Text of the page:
A beautiful secluded bay with Wifi, great showers, two shops and a sandy beach just over the hill, all the necessities for a happy life. We spent the afternoon swimming and mucking about before we jumped in a water taxi to take us to Kiva Bar in Hvar for our first proper night out. This was the night the monk liquor was unleashed making it a truly blessed night. Kiva bar is tiny and in high season the party spills out into the street, being the end of the season I had a good chunk of the dance floor to myself allowing for a full body and soul takeover. No one lost an eye so I deemed the night a success and prepared to feel the pain the next day.
The following day we were headed for:
It was here that we self medicated the hangover with bright blue cocktails on the top of a 14th century tower. I was constantly blown away by the architecture and the buildings on this trip. It was picturesque in the extreme, every turn of a corner presented something else for my amateur photographer self to get excited about.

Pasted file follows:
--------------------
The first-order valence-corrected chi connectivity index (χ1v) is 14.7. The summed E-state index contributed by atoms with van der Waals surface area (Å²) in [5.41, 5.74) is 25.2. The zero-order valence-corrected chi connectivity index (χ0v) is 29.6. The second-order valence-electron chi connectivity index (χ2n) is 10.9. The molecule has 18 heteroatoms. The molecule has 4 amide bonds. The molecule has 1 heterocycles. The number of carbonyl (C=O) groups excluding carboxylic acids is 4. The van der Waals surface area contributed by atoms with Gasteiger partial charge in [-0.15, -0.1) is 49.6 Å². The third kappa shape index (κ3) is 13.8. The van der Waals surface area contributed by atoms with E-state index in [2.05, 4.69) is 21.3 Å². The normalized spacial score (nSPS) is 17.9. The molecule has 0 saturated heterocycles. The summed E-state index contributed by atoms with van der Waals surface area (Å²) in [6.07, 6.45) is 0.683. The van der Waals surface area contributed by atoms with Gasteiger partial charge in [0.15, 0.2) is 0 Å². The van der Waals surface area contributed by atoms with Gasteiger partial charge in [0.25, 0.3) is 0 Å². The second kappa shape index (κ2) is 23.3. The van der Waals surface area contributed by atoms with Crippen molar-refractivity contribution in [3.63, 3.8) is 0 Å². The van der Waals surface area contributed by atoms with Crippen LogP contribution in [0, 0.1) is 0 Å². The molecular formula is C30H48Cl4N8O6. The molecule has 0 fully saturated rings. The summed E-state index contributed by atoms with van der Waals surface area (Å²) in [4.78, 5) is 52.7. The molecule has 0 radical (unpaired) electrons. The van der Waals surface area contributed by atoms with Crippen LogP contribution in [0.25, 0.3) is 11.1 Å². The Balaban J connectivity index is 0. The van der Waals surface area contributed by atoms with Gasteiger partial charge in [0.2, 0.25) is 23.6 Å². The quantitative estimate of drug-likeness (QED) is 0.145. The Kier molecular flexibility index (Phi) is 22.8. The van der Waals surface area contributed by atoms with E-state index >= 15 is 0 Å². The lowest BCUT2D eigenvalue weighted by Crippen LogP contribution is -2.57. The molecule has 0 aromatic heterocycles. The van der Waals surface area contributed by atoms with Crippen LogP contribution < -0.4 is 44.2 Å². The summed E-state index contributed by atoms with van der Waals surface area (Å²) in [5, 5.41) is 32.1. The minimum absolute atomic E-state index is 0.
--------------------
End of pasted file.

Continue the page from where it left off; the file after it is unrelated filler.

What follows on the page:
Mildly pissed we descended from the sky for an al fresco dining experience that was completely drowned out by a torrential downpour (is there any other kind? ). We grabbed our spaghetti carbonara and scampered indoors as the streets turned into rapids. The proprietor of the restaurant then very kindly gave us shots of grappa and a hair dryer to help us warm up and dry off.
This relatively quiet night was followed by one of outrageous debauchery in:
We visited the Hora Vineyard for a wine tasting and Peka, a traditional dish cooked in a large iron pot over hot coals. Everything we ate and drank had been grown on the fertile plain surrounding us, a UNESCO world heritage site that has been cultivated continuously since 384BC.
Because we were the last trip of the season there was excess wine that simply had to be drunk. The Skippers could all see the end of season in sight and were getting ready for one last blowout. The music was cranked to the fullest and the party took to the tables to shout the lyrics of The Proclaimers ‘I would walk 500 miles’, all while enjoying the best wine we had encountered the entire trip. The party moved back to the water’s edge where a Jager train had been set up on the local bar. The less said about that the better…
Our final night was spent in:
A ghost town by this point in the season with very little happening. Luckily most of us were ready for a quiet night so we ate ribs at a grill restaurant on the hill and dared our Skipper to eat progressively hotter chillies until it was time for bed.